Sat 25th Feb: Aiden left for home but only after taking a flight to the next island of Unguja to meet Dr Naufal and to make arrangements for future Irish involvement with the Department of Health in Pemba. Mike and Neilus would stay in Kizimbani, Wete, for the next few days so as to monitor PSI projects in the North of the Island. Makundeni, the village with 24 people with leprosy, would be the first port of call. PSI has had an interest in Makundeni over the last 10 years, together with aid from St Francis Leprosy Guild, London. PSI work in Makundeni includes: painting of their houses, preplacing their mud floors with concrete floors, replacing their failed solar power with electricity, fixing their water supply and their toilets, digging a well and now a banana plantation with drip irrigation. Only 100 banana trees were planted out of the 2,000 proposed. They had planted another 100 plants but they died due to lack of water. The volunteers demanded that 600 holes should be dug by Tuesday when they would return. The villagers were given 30,000Tsh towards 2 pick axes as some of the ground was hard. During a discussion with them the following needs were expressed: 1. they have no doctor for the sick. 2. Bi Hadia’s prosthesis is even worse. 3. Government gives them 25,000 per month and it’s not enough. 4. The nursery teacher in Makundeni said they need swings as they are broken now for 3 years. 5. They also lack uniforms and books. 6. They claim their houses are in poor condition. 7. When the banana project is finished they want a chicken project. The Bopwe goats: The volunteers visited the house that Gervas got renovated to house the goats for orphans of HIV & Aids. A Development Welfare Officer (the vet – Abdalla Hemed) trained them and helps them fight diseases in the goats. They can get 2 kids every 6 months from the goats. They bought 15 female goats. They use the sale of the goats to send their kids to school. They have a problem of carrying water to the goats and they need a fence around the goat house. The volunteers went to visit the Gando Entrepreneurship Program in Kizimbani. In this area there is fruit/seaweed, packaging going on. The centre visited was a tomato paste machine – which has a washer and boiling machine and a paste making machine which cost in total 55,000,000 Tsh. The aim is to process 10 tons of tomatoes per week with an expected output of 4,000,000 per week. They pay for water but the rent is free. The donor is Maver who also supports fisheries and forestry in coastal areas. They could also make jam, peanut butter and fruit juice. A packaging machine could cost 40,000,000. They hope to start next month. Other enterprises are dry fruit, spices, cassava, pineapple and bananas. Gervas wants to get oil from sunflower. The volunteers visited a Saccos Credit Union – there are 53 groups – each with 20 members. 948 people will benefit. They pay government wages which is 150,000 per month. Profits go back to the people. They need sales, quality control and to be able to fix the machines. As well as tomato paste they could make chili paste. They comply with the Zanzibar bureau of standards (ZBS) – they train entrepreneurs – Hemed is the secretary. Fish news from Ali Said: They do fish freezing in Tumbe. They have an Ice Making machine in Chake which preserves Octopus. FAO have sent consultants to take samples of seaweed to investigate disease control. 40 fishermen die each year in the sea. The most popular fish in Pemba are: Octopus, Squid and Archechoves (can be tinned), Tuna, Changu (Snapper), Tassie, Pono (parrot), King fish. There are about 15,000 fishermen in Pemba. Canning could add value to the price of fish. Zanzibar is the 3rd biggest producer of seaweed after Indonesia and the Philippines. 85% of the seaweed from Zanzibar comes from Pemba. People started to grind seaweed for oil, cream, cake, soap and perfume. 3 phase electricity is needed for grinding. Makangale has 1.5 m Tsh grinding machine. Pond fish: There is a problem to get fingerlings. Government is building a hatchery in Unguja. In September the Government will supply fingerlings to farmers. There are fish ponds in Choosey, Dungoni and Pugini – where they also make salt. Misali Island is one km square and was once, full of rats. Ali worked on exterminating the rats which were destroying the turtle eggs and the coconut crab.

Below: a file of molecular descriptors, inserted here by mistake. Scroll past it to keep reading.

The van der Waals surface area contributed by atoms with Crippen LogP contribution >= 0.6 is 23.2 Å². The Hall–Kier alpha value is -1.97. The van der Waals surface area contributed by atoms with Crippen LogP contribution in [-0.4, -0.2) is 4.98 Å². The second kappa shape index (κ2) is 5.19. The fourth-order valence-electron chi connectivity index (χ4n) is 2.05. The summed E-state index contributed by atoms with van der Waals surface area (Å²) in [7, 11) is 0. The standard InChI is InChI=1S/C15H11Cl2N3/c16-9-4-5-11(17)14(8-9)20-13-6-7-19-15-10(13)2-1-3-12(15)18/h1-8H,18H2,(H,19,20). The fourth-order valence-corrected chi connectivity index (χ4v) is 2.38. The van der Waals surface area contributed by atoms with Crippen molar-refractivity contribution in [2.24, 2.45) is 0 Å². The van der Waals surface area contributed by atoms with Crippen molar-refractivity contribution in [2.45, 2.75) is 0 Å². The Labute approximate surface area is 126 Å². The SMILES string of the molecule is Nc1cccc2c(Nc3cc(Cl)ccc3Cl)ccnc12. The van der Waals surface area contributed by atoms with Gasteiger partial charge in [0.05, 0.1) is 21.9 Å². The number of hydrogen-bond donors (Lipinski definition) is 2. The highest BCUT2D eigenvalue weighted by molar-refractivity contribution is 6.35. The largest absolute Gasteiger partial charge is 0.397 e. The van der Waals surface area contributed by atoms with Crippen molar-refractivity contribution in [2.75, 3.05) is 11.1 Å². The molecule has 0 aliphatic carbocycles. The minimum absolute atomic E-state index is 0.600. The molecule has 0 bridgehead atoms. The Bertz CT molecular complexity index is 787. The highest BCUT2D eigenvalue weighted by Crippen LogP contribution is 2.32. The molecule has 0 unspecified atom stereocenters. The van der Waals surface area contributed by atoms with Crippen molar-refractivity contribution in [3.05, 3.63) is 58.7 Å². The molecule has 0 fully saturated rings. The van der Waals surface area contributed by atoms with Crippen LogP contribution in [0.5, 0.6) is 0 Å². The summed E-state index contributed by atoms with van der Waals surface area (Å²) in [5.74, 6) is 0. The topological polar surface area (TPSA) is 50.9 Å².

Sun 26th Feb: Today, the volunteers focussed on Makangale village, Micheweni District, where PSI has been involved for 10 years in the education of students at pre-school, primary, secondary and tertiary level, dug a well, and with the aid of Bothar, PSI initiated its first cow project here. Makangale has a vibrant Christian Community with a wonderful choir. The volunteers met the local committee, MADA, at the local school. PSI gave two teachers their final Open University fees as their graduation in BA in Education is near at hand. Fees were also given to 20 Primary and Secondary students. The Secretary of MADA gave his report on the cow project. All cows had borne male calves so the pass-on of the first female calf did not occur. Problems they met: 1. communication problems, 2. Drought, 3. No grazing, 4. Little milk and 5. Difficulty in selling milk. Sickness in cows often leads to death. They are emphasising now cleanliness of sheds, education and doctors helping. They have not succeeded in selling some of the well water but they have another possible investor instead of Manta Reef Hotel. There was a discussion about holding an AGM and it was agreed that all MADA members should meet on Sunday next the 26th Feb. It was suggested an annual report should reach PSI giving their achievements, their problems and their plans.